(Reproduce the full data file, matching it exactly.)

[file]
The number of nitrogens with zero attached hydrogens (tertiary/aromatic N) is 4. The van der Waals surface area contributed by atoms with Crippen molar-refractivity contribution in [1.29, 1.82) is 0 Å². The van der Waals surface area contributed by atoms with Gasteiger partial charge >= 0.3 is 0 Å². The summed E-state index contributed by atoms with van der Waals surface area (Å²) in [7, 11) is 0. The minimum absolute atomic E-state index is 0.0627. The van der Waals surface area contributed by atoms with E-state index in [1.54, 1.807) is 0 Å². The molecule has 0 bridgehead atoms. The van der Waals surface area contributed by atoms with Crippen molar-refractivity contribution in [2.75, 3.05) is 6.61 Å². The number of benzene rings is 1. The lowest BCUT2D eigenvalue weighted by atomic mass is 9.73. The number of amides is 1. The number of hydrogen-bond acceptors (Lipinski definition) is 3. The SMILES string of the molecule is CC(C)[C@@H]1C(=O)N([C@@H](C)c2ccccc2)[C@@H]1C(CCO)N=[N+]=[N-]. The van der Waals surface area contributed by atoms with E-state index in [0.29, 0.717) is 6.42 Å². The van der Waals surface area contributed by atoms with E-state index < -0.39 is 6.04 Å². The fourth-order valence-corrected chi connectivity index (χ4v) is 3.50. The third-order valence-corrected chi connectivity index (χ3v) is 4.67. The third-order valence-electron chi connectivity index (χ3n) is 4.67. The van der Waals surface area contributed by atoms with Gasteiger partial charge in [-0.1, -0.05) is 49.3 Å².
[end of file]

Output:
The number of nitrogens with zero attached hydrogens (tertiary/aromatic N) is 4. The van der Waals surface area contributed by atoms with Crippen molar-refractivity contribution in [1.29, 1.82) is 0 Å². The van der Waals surface area contributed by atoms with Gasteiger partial charge >= 0.3 is 0 Å². The summed E-state index contributed by atoms with van der Waals surface area (Å²) in [7, 11) is 0. The minimum absolute atomic E-state index is 0.0627. The van der Waals surface area contributed by atoms with E-state index in [1.54, 1.807) is 0 Å². The molecule has 0 bridgehead atoms. The van der Waals surface area contributed by atoms with Crippen molar-refractivity contribution in [2.75, 3.05) is 6.61 Å². The number of benzene rings is 1. The lowest BCUT2D eigenvalue weighted by atomic mass is 9.73. The number of amides is 1. The number of hydrogen-bond acceptors (Lipinski definition) is 3. The SMILES string of the molecule is CC(C)[C@@H]1C(=O)N([C@@H](C)c2ccccc2)[C@@H]1C(CCO)N=[N+]=[N-]. The van der Waals surface area contributed by atoms with E-state index in [0.29, 0.717) is 6.42 Å². The van der Waals surface area contributed by atoms with E-state index < -0.39 is 6.04 Å². The fourth-order valence-corrected chi connectivity index (χ4v) is 3.50. The third-order valence-corrected chi connectivity index (χ3v) is 4.67. The third-order valence-electron chi connectivity index (χ3n) is 4.67. The van der Waals surface area contributed by atoms with Gasteiger partial charge in [-0.1, -0.05) is 49.3 Å².